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Favourite comfort food when nothing else will do? Some surprising answers revealed

October 28, 2019
marmite toast and tea ready for breakfast
You may be thinking shepherd’s pie with a fluffy, crunchy mash hat, a bowl of soothing dahl, a dish of slippery, spicy noodles, a full English roast. But we’re not talking about that kind of comfort food. I mean the thing you want when you’ve taken to your bed or crawled through the day feeling distinctly below average. You need to eat but you fancy nothing – except that one thing. It has no rhyme or reason. A deep craving that often makes no sense at all but it’s the only edible thing to tempt your palette. If you’re lucky it will be made for you and brought to you on a tray to eat in bed. We’re not talking high end cuisine here. It could be from a tin, a packet or a jar.
I pondered this question as I found myself in that situation, savouring each bite of Marmite toast. Brown toast, maybe sour dough if I’m lucky but anything will do. The butter has been hacked off the block so some of it has melted and some is floating like little yellow islands. The Marmite is glossy, dark and scraped on in exactly the right measure,  not too thick, not too thin. Crunchy, creamy, buttery, savoury, salty and restorative.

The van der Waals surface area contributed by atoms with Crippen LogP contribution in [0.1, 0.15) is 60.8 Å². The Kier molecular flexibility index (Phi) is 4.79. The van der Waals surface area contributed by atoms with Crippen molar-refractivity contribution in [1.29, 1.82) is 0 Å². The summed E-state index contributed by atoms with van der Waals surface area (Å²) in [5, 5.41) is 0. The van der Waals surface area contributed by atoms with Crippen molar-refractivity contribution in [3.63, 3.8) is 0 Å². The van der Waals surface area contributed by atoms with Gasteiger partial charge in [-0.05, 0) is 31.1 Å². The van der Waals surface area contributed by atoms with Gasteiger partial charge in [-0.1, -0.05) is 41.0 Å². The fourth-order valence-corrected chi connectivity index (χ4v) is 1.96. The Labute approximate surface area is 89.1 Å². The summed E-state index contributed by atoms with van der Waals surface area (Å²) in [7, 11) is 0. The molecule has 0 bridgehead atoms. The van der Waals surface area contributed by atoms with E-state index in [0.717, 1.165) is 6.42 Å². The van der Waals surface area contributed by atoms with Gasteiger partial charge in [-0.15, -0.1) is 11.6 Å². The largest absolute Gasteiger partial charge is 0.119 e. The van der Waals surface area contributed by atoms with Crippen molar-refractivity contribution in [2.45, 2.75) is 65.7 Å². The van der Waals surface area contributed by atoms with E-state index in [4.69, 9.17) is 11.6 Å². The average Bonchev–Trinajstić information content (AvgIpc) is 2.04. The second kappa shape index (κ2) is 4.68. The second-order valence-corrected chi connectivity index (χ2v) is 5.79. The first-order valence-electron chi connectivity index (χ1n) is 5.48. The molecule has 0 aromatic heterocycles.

I asked a few people I like and admire to share this inner secret.  It’s interesting how many draw on childhood memories, reaching for an edible comfort blanket when life was simpler. I think it’s a confession of what we crave when we feel most vulnerable so I’m very grateful for their honesty. Here are their answers, in no particular order…

Leyla Kazim – The Cutlery Chronicles

Leyla Kazim of The Cutlery Chronicles a beautiful food and travel blog. Among her long list of accomplishments she’s been a judge for BBC Food & Farming Awards 2019 and a judge on Channel 4’s brand new TV series “Beat The Chef” She lives in London (when not discovering delicious things round the globe).

“My ‘go to’ comfort food is a Cypriot pasta dish, and probably in my top 3 noodle / pasta dishes ever. We in my family call it ‘Turkish macaroni’. It’s just five ingredients and is incredible.

You finely grate halloumi and mix it with a ton of dried mint. You boil some pasta in chicken stock but don’t drain it, you want to keep it pretty wet. When the pasta is cooked, add the cheese and mint mix. Add inordinate amounts of lemon juice, fully combine and that’s it. A chicken-y, salty, lemony, carby hot plate of pure comfort. It is THE best.”